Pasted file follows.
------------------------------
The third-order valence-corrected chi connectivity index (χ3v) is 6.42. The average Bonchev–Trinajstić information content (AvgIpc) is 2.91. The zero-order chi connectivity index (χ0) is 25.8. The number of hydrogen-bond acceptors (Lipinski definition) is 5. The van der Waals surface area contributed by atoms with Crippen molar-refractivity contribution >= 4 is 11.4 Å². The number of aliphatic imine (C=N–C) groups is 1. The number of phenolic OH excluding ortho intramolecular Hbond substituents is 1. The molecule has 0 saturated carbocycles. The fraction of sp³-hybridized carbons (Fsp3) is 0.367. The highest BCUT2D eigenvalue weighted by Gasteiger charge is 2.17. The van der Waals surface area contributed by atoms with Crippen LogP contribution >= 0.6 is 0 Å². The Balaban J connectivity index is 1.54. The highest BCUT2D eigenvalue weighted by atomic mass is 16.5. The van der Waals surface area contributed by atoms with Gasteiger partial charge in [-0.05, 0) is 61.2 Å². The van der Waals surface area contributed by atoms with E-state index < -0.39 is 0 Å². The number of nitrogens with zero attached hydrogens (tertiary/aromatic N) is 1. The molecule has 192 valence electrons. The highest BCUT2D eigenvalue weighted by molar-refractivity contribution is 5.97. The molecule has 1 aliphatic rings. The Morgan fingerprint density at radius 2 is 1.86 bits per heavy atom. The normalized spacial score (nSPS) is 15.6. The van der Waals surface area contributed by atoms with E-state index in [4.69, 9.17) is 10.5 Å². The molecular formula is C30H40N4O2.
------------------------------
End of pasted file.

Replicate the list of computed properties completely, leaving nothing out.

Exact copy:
The third-order valence-corrected chi connectivity index (χ3v) is 6.42. The average Bonchev–Trinajstić information content (AvgIpc) is 2.91. The zero-order chi connectivity index (χ0) is 25.8. The number of hydrogen-bond acceptors (Lipinski definition) is 5. The van der Waals surface area contributed by atoms with Crippen molar-refractivity contribution >= 4 is 11.4 Å². The number of aliphatic imine (C=N–C) groups is 1. The number of phenolic OH excluding ortho intramolecular Hbond substituents is 1. The molecule has 0 saturated carbocycles. The fraction of sp³-hybridized carbons (Fsp3) is 0.367. The highest BCUT2D eigenvalue weighted by Gasteiger charge is 2.17. The van der Waals surface area contributed by atoms with Crippen LogP contribution >= 0.6 is 0 Å². The Balaban J connectivity index is 1.54. The highest BCUT2D eigenvalue weighted by atomic mass is 16.5. The van der Waals surface area contributed by atoms with Gasteiger partial charge in [-0.05, 0) is 61.2 Å². The van der Waals surface area contributed by atoms with E-state index < -0.39 is 0 Å². The number of nitrogens with zero attached hydrogens (tertiary/aromatic N) is 1. The molecule has 192 valence electrons. The highest BCUT2D eigenvalue weighted by molar-refractivity contribution is 5.97. The molecule has 1 aliphatic rings. The Morgan fingerprint density at radius 2 is 1.86 bits per heavy atom. The normalized spacial score (nSPS) is 15.6. The van der Waals surface area contributed by atoms with E-state index in [4.69, 9.17) is 10.5 Å². The molecular formula is C30H40N4O2.